Richard Reid the Boston "shoe bomber" is a British citizen who converted to Islam. He too was apprehended in the US in similar circumstances, but I have not heard that British people or air travellers to the US from Britain have as a result been subjected to more rigorous body searches since that incident occured years ago. It was in Amsterdam that the Nigerian terrorist suspect boarded the US bound flight that he attempted to blow up, supposedly evading the security systems at Amsterdam's Schiphol Airport. Yet travellers from The Netherlands are not subjected to the 'special checks' that have been imposed on Nigerians, when in fact Nigeria is a country with no past record of involvement in international terrorism activity of any kind. The US government should hang its head in shame at this announcement. Blaming an entire country's population for the act of just one of the country's citizens and then proceeding to impose sanctions on the entire travelling public from that country, is unbecoming of the intelligent leadership that we thought the world had gained when the result of the last US election was announced. This is a disappointment to me and I am pleased to hear that Nigeria has officially criticised the decision.


bZirk said...

Concerning misconceptions about Nigeria and Africa in general, you might find this video interesting:


Anengiyefa said...

Hello bZirk, wishing you a Happy New Year. I've seen that Ted talk and even posted the video on my blog some weeks ago. In fact I expect it still appears on the front page somewhere. And yes, I did find it interesting and agree with much of what Ms Adichie said. Thanks for your comment.

bZirk said...

A Happy New Year to you too! I guess I missed that particular blog. Sorry. That's such a great video, maybe it's good to highlight it again. :D

Gone to read your comments on it. Cheers.

Sokari said...

So far 2 other Nigerians passing through the USA have been arrested simply for being Nigerian - the fall out on this is US paranoia and over reaction gone mad. How can one man out of a population of 150 million warrant such action? Ridiculous - America feeds the violence it so much wants to avoid - there is no sense of perspective just panic, Makes me sick!

Anengiyefa said...

A Happy New Year to you Sokari. Yes I agree, this US action is illogical and irrational. I suppose it just seemed 'right' that Nigeria should be included in the list, simply because of who she is, a much maligned nation, albeit very often quite undeservedly.

It defies logic that Holland, whose security systems so obviously fell short in this case, has been let off the hook, as if saying to the Dutch, "its okay, it was only a mistake". Whereas it is Nigeria whose airport security has not been proven or shown to be lacking that has been made to bear the brunt of culpability, just because the suspected terrorist carried one of her passports. I find it hard to accept that this is really happening.

By the way thanks Sokari for dropping in.


Yes, it is unfortunate that an entire nation's people are now subject to additional scrutiny simply on account of their nationality. Particularly as this is a direct result of solitary acts that stemmed from years in England and training in Yemen.

But, the greater misfortune is that Nigerians do not have 'leaders' savvy enough to do the necessary PR to deflect the negativity descending on Nigerian citizens around the world on account of Abdulmutallab's actions. In fact, Nigeria's Senators have issued a statement but will not cut short their vacation to address issues.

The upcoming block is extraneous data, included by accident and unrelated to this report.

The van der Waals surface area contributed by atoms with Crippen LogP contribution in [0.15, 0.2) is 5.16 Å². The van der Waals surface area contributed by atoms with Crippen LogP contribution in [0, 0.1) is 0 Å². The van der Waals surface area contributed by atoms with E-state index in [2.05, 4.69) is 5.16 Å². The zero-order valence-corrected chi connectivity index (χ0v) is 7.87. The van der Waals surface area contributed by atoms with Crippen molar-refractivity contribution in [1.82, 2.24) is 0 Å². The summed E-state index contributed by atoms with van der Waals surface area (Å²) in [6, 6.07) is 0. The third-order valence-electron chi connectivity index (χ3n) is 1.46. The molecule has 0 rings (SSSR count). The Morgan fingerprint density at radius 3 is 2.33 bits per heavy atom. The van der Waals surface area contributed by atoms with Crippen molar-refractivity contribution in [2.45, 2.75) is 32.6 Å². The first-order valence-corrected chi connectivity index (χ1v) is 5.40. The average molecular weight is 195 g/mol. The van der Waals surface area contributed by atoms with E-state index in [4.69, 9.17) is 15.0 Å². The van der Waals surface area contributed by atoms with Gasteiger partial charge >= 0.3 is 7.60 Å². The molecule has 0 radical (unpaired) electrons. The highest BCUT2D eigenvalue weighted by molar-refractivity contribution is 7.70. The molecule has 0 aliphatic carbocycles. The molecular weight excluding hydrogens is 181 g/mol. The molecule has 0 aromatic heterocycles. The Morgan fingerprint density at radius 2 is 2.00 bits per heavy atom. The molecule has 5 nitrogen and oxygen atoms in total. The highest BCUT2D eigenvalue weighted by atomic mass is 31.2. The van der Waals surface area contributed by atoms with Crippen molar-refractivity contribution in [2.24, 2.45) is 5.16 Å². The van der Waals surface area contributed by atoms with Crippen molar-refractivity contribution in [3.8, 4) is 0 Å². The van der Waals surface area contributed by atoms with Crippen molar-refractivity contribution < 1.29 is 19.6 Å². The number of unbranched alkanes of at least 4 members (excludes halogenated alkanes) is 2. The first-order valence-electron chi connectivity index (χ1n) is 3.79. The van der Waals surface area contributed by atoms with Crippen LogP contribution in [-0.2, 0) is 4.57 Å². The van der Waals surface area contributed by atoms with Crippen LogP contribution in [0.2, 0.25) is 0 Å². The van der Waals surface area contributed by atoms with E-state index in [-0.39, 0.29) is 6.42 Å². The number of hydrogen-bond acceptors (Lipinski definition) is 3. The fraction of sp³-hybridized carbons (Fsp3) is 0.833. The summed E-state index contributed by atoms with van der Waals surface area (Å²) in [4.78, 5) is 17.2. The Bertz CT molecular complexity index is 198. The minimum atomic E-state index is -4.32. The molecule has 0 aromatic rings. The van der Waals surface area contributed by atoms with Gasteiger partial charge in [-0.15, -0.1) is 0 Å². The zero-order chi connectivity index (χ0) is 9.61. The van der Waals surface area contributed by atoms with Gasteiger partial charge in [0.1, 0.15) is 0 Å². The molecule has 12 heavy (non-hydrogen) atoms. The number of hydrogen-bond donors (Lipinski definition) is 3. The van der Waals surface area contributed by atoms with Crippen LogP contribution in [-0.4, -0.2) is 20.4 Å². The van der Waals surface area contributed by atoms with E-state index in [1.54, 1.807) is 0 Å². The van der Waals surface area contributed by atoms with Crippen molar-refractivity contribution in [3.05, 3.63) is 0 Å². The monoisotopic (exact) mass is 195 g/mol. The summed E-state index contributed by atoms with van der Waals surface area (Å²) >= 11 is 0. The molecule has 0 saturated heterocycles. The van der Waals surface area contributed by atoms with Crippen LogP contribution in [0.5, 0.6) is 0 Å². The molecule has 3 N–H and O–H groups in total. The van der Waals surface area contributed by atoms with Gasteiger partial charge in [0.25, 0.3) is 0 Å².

One can only hope that Nigerians will experience a collective awakening and either begin to truly demand better treatment from their representatives or vote out the entire lot in upcoming elections. At this point in time, I'm not sure I'd take a wager on either options, unfortunately.

Nice post.


bZirk said...

2 people of Nigeria=gone mad? I think not.

Granted, prejudice is alive and well. But to equate an entire nation to paranoia of Nigerians because two more people from that country were arrested is perpetrating the same prejudice that's talked about by Chimamanda Adichiein.

I know that I and many other Americans I know would not try and convict in our minds someone let alone make them suspects simply because they are from Nigeria.

Anengiyefa said...

Happy New Year Solomonsydelle. I agree with you, having earlier this morning read on your blog your post about the way Saudi royals and government officials in the immediate aftermath of 9/11 strived on the diplomatic scene to deflect from Saudi Arabia the fallout from that incident. I agree that similar diplomatic measures by Nigeria are essential at this time, however it is at this crucial moment that our President is lying on a sick bed in far away Saudi Arabia.

What baffles me is why we have allowed our entire country to be held to ransom by the ill-health of just one of the country's citizens, regardless that the said citizen holds the office of President. Surely, the nation is more important that the health of its president? Are there no arrangements in place for positive action and forward movement when the President is incapacitated by ill-health?

The inclusion of Nigeria in that "Terror Prone" countries list is one of the more serious consequences of failed leadership in Nigeria. And we all as Nigerians have been inadvertently complicit, since we seem to have acquiesced in the sustaining of what has proved time and again to be ineffectual and incompetent leadership.

I read what Prof Tam David West said today about this. He seems to think that our government's anger at being included in the list is misplaced, given that the record in Nigeria is of the frequent incidence of religious violence, perpetrated (or instigated) by radical Islamists. It clearly is not the case that the government in Nigeria has taken firm action against these people, since the likelihood were this to happen, is of a political backlash of a kind that none of us would like to witness.